Sunday, June 10, 2012
Let's Stop Demanding the Release of Pollard
On Wednesday, Israeli President Shimon Peres will be awarded the Medal of Freedom, the highest honor that the United States can bestow on a civilian, in an elaborate White House ceremony and dinner that will be attended by former Secretaries of State Henry Kissinger and George Schulz. During his visit, Peres has promised to ask Obama the release of convicted spy Jonathan Pollard. 70, 000 people have signed an online petition requesting the release of Pollard.
By contrast, American government officials, who have been longtime supporters of Israel, have opposed Pollard's release. Rumors have long circulated that Pollard sold information to countries like Pakistan. While I appreciate democracy, I am not sure that it is effective to run national security that way.
Still, I would not be against the release of Pollard and sympathize with all the reasons that he should be released. He is in failing health, has been imprisoned for 27 years for spying for a friendly country, and the Israeli military of not leaving any man behind.
This is just the wrong time to ask for his release. By demanding the release now, the Jewish people will be focusing on a low point of the Israeli- American relationship instead of celebrating the high point that this ceremony represents after several years of strain.This is not the way to keep friends.
The current release demands are just another example of Israel shooting themselves in the foot in the propaganda wars. Pollard is sucking up all the media oxygen. No one is talking about the remarkable achievements and life of the 88-year old Peres.
Pollard is Israel's mess not America's. When his arrest was imminent, he arrived at the Israeli embassy and was denied entrance and turned over to the Americans. If Israel had kept him in the embassy, his lawyers might have been able to negotiate a better deal for him.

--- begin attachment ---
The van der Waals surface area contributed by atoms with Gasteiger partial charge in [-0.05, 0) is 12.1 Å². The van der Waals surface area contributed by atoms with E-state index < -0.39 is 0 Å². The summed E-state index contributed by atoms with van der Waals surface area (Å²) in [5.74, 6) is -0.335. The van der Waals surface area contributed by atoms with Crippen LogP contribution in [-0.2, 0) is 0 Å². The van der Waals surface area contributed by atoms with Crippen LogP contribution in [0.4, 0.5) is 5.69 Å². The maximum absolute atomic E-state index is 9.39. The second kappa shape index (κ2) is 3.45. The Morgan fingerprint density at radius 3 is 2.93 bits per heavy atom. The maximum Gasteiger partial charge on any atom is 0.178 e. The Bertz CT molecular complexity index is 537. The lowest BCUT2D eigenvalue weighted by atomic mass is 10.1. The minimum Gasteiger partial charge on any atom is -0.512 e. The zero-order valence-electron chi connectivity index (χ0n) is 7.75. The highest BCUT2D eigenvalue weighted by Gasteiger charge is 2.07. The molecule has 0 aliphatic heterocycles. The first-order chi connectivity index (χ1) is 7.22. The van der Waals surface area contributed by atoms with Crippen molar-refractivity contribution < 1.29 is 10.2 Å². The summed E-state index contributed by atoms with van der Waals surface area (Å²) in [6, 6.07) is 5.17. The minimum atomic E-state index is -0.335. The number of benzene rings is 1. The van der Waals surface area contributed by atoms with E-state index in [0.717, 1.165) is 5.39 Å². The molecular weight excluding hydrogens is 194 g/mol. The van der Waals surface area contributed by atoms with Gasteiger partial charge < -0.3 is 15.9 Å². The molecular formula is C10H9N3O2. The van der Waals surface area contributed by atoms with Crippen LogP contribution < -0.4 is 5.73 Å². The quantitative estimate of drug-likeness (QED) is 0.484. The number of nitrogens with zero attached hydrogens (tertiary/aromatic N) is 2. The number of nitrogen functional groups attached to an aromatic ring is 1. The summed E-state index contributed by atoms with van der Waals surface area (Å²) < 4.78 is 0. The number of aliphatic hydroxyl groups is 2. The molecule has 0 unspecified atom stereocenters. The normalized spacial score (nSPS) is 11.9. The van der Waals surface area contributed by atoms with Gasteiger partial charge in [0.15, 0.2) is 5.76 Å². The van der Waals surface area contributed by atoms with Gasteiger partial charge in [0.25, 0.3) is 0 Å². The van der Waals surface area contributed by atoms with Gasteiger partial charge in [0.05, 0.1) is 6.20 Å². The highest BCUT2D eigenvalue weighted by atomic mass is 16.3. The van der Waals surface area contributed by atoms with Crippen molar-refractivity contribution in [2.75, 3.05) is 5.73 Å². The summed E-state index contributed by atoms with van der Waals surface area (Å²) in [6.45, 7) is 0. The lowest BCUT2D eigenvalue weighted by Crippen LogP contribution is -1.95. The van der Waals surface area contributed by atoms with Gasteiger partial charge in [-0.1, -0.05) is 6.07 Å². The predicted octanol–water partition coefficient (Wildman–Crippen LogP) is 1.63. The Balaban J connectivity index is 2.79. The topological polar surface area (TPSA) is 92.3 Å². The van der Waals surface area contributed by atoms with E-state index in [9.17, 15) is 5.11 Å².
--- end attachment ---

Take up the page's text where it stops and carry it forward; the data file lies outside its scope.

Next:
At the end of Clinton's term, Israeli officials threw Pollard under the bus for billionaire fugitive Marc Rich. Instead of refusing the billionaire's request for help with his pardon until Pollard was released, Peres and current Defense Minister Ehud Barak asked Clinton to pardon Rich. In granting the Rich pardon, Clinton admitted that he granted the Rich pardon, in part, to appease the Israelis after denying Pollard's release.
Pollard, by his own actions, has made his request harder to grant. He has never shown remorse. While many demonstrations of remorse are probably phony, prosecutors, judges, and presidents need some basis for granting the pardon. Pollard did do something wrong and needs to admit it. It is not okay to give classified documents to anyone even a friendly country.
All countries vigilantly protect their classified information. Israel is about to indict a Haaretz journalist for possessing classified information, Uri Blau, even though the final article was approved by the military censor. Isn't hypocritical for Israel to now minimize Pollard's infractions?
Some argue for presidential intervention because the prosecutors reneged on the original deal that Pollard was offered. Half the inmates that are sitting in America's jail complain about the malfeasance of prosecutors. This is the ugly reality of the American justice system. I am not sure that it is fair that Pollard's complaint skips to the head of the line.
I sometimes worry that Israel is asking too much of America. There is a limit to how much you expect from someone, even a close friend. With the controversial continued building of settlements, maybe we are squandering too much political capital on Pollard.